(7) The maximum degree of pain in the previous week was scored on a visual analogue scale17 with a range of 0 (no pain) to 10 (the most severe pain imaginable).
Each patient also underwent urodynamic studies, neurophysiology, pulmonary function tests (spirometry), and thermography.
Bladder management and function such as urgency, incontinence, and nocturia were also assessed. Bowel management and continence were recorded. Electromyographic studies were performed in the muscle groups at the anatomical level of the spinal lesion to provide a functional level. Posterior tibial somatosensory evoked potentials (SEPs) were recorded. These physiological investigations were done using standard conventional techniques.
Infrared thermography was used to measure the peripheral and general skin vascular responses. The patient was placed in an environmental chamber maintained at 27oC for 30 minutes to obtain the peripheral response. The resting toe temperature was measured and the foot was placed in a plastic bag and immersed in water at 15oC for 2 minutes and then removed, and the skin temperature measured at 5 minutes. For the general skin vascular response the patient was cooled using forced convection fans (air temperature falling at an average rate of 2.5oC/minute to an average of 15oC for 10 minutes). Three patients complained of discomfort during preoperative testing before the 10 minutes were completed, and the test was aborted.
Preoperative imaging included plain radiography and MR scanning (0.5T magnet) T1 and T2 weighted images being obtained. Postoperative MR imaging was made with and without contrast injection.
Table 3 lists the programme of postoperative assessment. The assessment at 3 months was performed in the patient's home.
The surgery was performed under general anaesthesia with the patient in a lateral position allowing simultaneous abdominal and spinal surgery. An upper midline abdominal incision was made. The greater omentum was mobilised from the greater curvature of the stomach, maintaining a vascular pedicle from the left gastroepiploic artery. The omentum was then tunnelled via the subcutaneous layer and delivered into the spinal wound; a measure which required additional incisions in the skin of the abdomen or chest depending on the distance to the site of transposition. A midline spinal incision was made centred at the level of cord injury and the spinous processes and laminae were exposed. In four patients it was necessary to remove spinal fixation inserted at the time of injury. A laminectomy was performed at the level of the cord injury and several levels above and below it. The dural sac was opened and sutured to the paravertebral musculature, it was usually necessary to dissect the dura from the cord at the level of the injury under microscopic control. The arachnoid layer was also dissected free from the cord and opened to allow the pedicled omental graft to be placed in direct contact with the pial surface of the cord. The graft was then secured by sutures to the dura. A lumbar spinal drain was inserted and the incisions closed.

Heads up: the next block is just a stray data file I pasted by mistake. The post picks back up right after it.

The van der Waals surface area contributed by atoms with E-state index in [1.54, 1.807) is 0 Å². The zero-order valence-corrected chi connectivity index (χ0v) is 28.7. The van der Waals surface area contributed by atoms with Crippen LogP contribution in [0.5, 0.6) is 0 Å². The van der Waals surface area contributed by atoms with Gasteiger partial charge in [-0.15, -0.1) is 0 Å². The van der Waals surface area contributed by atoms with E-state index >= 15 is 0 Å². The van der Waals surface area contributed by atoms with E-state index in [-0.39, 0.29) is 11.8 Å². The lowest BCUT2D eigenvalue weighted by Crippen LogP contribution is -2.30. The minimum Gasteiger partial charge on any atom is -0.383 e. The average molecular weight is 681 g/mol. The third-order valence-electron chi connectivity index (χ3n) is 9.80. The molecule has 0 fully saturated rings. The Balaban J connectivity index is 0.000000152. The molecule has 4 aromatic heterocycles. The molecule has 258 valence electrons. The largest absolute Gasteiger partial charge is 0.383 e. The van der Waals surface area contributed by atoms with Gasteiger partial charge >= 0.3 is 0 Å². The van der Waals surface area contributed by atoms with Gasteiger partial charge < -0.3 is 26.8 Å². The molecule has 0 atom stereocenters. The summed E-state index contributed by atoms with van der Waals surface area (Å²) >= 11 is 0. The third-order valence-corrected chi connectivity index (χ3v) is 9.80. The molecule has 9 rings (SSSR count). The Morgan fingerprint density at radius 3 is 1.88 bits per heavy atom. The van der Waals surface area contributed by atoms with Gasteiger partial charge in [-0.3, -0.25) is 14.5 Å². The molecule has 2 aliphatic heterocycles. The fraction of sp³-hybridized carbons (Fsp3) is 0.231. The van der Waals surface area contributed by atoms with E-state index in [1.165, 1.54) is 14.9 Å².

After the operation the patients returned to the neurosurgical intensive care unit. Particular attention was paid to blood pressure and circulating volume levels to ensure adequate spinal cord perfusion. All patients developed a postoperative ileus.
After 48 hours the patients were slowly mobilised, if possible. Patients without complications were discharged to the care of the referring unit between 7 and 10 days after surgery.
Seventeen patients with a chronic spinal cord injury had omental transposition operations performed between January 1992 and February 1994. The patients were aged between 23 and 50 years (mean 35 years) on entry to the study. Fifteen were men. The causes of injury are listed in table 4. The level of spinal injury demonstrated by plain radiography and MR is shown in table5.
The interval between injury and the omental transposition was 1 to 36 years, mean 7.1 years, median 5 years.
In four patients spinal fixation had to be removed before the laminectomy could be performed. Patient 1 was found to have a significant prolapse of the C3\4 disc and an anterior cervical decompression with iliac bone graft was carried out before omental transposition. No improvement occurred as a result of this procedure.
Early postoperative surgical complications are detailed in table 6. Late complications of the procedure were limited to abdominal incisional hernia, which occurred in four patients.
Patients had between two and five (median three) assessments of neurological deficit and functional capabilities before operation.
One patient (16) died 20 months after operation due to recurrence of previously diagnosed Hodgkin's disease, which was in remission at the time of omental surgery.